(I do plates easily up to the size of cards and invitations, 4x6, 5x8; larger plates take longer with hand washout because you can't brush the whole surface at once - about 4 minutes in the water by my experience, it's time to stop).
                               
                              Best wishes,
                              Tom
                              Tom Parson/ Now It's Up To You
                              157 S Logan, Denver CO 80209
                              (303) 777-8951 - home & letterpress printshop
                              (720) 480-5358 - cellphone
                              typetom@...
                              www.nowitsuptoyou.com
                               
                              In a message dated 1/24/2014 10:51:33 A.M. Mountain Standard Time, jp@... writes:
                              Hi Peter,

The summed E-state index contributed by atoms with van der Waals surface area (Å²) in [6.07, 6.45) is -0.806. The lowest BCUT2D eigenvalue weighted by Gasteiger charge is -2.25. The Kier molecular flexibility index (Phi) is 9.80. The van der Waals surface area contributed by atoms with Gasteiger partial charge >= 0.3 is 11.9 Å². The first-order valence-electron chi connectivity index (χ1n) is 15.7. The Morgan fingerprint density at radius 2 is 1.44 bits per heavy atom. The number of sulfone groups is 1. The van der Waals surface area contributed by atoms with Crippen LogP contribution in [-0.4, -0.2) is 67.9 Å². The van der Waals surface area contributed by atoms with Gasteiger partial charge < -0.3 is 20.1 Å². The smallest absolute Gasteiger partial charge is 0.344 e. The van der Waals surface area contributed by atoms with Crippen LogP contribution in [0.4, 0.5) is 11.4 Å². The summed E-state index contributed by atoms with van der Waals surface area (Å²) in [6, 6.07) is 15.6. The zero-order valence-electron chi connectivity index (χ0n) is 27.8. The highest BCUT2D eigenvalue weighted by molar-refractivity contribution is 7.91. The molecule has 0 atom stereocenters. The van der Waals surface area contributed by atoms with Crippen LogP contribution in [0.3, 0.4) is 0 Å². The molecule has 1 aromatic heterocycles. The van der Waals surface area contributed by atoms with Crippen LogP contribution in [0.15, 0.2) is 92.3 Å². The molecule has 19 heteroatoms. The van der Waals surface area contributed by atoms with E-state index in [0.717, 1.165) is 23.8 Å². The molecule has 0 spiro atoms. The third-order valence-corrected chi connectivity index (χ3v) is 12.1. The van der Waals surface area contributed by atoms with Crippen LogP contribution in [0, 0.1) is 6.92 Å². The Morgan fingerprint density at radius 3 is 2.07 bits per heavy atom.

I've done a bit more research and decided that it would be better to DIY a quality UV exposure unit, than to pay for a cheap "All-in-one" platemaker.

                              In your experience, are the KF152/KF95 plates very sensitive to factors like drying and washing temperature/time? If not, doing washing / drying by hand seems like a good way for me to start! 


                              Some questions on your UV Exposure unit:
                              -When you mention 4 sets of 2 T12 Damar bulbs, this gives a total of 8 x 40W = 320 Watts? 
                              -How far apart are your bulbs from each other? I've read online that 2 inch (center to center) works well, but ideally I'd like to follow whatever works for you.
                              -How far above the bulbs is the glass surface?

                              Many thanks in advance :)




                              On Wed, Jan 22, 2014 at 3:41 AM, Peter Nevins <nevins.peter@...> wrote:
                              Guess it depends on the size of film, but i've sent you here pictures of the system that's been in place at the print collective i have joined.  I just jumped in and started using it and i've had no problems.

                              Our setup:
                              4 sets of 2 Damar F40 blacklights
                              Heavy glass
                              Various sized pieces of black foam
                              Plywood enclosure